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Can you imagine a milk production where the same number of calves comes every week and where the same number of dry cows are moved every week? And the young animals are divided into uniform group sizes. All the time there are the same number of milking cows and the production is stable!
It is not utopia, but can be done in larger herds by focusing on production management according to flow and pace. It provides far better utilization of your capacity in buildings and manpower while providing better efficiency.
Plan for a pace on a weekly basis
We are used to getting all numbers on a monthly basis and unfortunately almost all prints run with numbers per month. But it’s way too slow and gives too much variation! You need to plan after having the same number of animals in each group each week. “It is not possible to decide so precisely when the cows should calve”, you might object. That’s right, but in a herd of 500 cows, there are on average at least 10 calvings a week. 10-15% will calve sooner or later, but it will be the same every week if you just make sure to inseminate evenly over the weeks.
How to level the production
You can even out the inseminations by planning accordingly. You have lots of handles to turn:
- You can sell the excess heifers, so you get fewer heifer calves in the months when you have the most calves.
- You can use sexed semen so you have more heifers to choose from.
- You can use sexed semen precisely so you get more heifer calves in the months when you have few calvings.
- You can push the inseminations a little forwards or backwards in both heifers and cows, so that you level out all the time.
But these initiatives require that you have some figures on a weekly basis – and we do not currently have that in all management programs. Therefore, you have to do it yourself on Excel.
Do you have a passive or active strategy?
Når du bruger kønssorteret sæd eller kødkvægssæd efter en plan, der siger f.eks. alle kvier eller alle 1. kalvskøer, så er det en passiv strategi. Det er nemlig køerne, der ”bestemmer”, hvornår du bruger det ene eller det andet. Et andet eksempel på en passiv strategi er den her i en Holstein besætning: Konsekvent brug af kødkvægssæd af racen dansk blåkvæg til de dårligste køer kombineret med kønssorteret sæd til kvierne. Den er passiv, fordi ikke bliver taget et aktivt valg i forhold til produktionsplanlægning.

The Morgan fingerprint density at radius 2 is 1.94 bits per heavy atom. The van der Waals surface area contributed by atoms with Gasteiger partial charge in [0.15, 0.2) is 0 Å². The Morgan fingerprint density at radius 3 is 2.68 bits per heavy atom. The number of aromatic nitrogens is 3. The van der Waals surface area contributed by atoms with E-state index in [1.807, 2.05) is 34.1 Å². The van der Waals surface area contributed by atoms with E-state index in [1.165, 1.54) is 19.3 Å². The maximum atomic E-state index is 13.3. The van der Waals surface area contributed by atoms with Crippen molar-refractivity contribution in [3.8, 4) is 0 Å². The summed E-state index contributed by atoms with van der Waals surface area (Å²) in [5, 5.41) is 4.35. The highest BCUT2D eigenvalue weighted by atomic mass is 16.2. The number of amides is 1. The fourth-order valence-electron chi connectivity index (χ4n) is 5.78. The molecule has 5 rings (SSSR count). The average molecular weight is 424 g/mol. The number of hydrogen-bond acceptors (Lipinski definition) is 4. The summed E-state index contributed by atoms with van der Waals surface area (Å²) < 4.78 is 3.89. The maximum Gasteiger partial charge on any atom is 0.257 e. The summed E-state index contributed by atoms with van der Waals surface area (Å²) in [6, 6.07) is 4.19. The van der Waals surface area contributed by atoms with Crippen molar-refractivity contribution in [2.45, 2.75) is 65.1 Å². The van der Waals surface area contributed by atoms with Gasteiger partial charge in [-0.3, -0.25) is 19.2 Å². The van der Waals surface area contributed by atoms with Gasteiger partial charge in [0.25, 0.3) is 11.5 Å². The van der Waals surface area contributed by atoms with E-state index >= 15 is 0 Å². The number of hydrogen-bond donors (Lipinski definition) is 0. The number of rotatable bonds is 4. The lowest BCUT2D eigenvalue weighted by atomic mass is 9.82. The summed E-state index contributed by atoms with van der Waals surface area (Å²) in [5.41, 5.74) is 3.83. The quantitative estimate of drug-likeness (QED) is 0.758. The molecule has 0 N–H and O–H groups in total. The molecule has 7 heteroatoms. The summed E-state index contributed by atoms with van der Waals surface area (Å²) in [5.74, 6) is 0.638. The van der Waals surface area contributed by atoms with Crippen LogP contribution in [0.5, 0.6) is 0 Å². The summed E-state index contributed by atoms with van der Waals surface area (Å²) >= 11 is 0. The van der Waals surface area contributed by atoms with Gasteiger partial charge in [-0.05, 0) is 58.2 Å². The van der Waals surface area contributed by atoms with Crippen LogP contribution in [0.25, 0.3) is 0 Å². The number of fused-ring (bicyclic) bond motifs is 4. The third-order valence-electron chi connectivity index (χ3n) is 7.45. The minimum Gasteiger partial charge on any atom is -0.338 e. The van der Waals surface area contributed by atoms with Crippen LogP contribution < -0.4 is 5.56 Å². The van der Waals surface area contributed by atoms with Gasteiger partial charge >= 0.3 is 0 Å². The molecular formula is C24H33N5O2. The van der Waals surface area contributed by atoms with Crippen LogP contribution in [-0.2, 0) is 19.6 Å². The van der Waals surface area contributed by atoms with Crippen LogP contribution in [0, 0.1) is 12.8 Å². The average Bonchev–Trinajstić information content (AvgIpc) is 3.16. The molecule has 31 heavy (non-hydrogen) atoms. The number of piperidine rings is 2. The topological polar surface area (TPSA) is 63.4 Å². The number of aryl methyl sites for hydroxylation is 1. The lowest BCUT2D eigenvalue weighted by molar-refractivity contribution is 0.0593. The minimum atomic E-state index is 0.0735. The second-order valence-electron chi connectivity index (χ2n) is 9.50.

An active strategy is when you control production by choosing sex-sorted or beef cattle semen to fit into your production plan. You need to choose so that you can have the same number of calvings each week. Calvings per week becomes your so-called “pacemaker process”, ie it controls the number throughout the entire production.
What is a pacemaker process?
In a production with flow, there is a pacemaker process that sets the pace and the production rhythm. In my example, the number of calvings per week is the pacemaker process. It can also be other processes depending on where your bottlenecks in production are located.
- Once you have identified your pacemaker process, you can start planning the rhythm you want to run with in production. For example, it can be 12 calvings per. week, as in my example.
- Based on your normal replacement percentage, you can decide how many there should be heifers and how many there should be cows. If you have a 35% replacement rate, then you need to have 4 heifers and 8 cows every week to calve.
- You probably know the pregnancy rate and insemination rate in each group. Therefore, you can calculate how many inseminations you need to have each week to reach the goal. Remember to take into account if you have a poorer pregnancy rate in the cows during the summer period.
- The next step is then to choose the number of animals for insemination, so there is enough to inseminate on each week.
- If you have too many in a week, then you can choose semen from beef cattle – or choose to sell them.
- If you have too few in a week, look forward or back and see if you can push with someone. Maybe you have to push with some slaughter cows so that you at least keep the number of milking cows in that week with fewer calvings.
Flow and rhythm provide higher efficiency
As mentioned, it is not something that can be done with a snap, but within a year or two, it must be possible to do so with the good health and reproduction that most people have. In any case, there are great gains to be made – both in peace in everyday life, capacity utilization and not least efficiency.
Feel free to give me your comments below!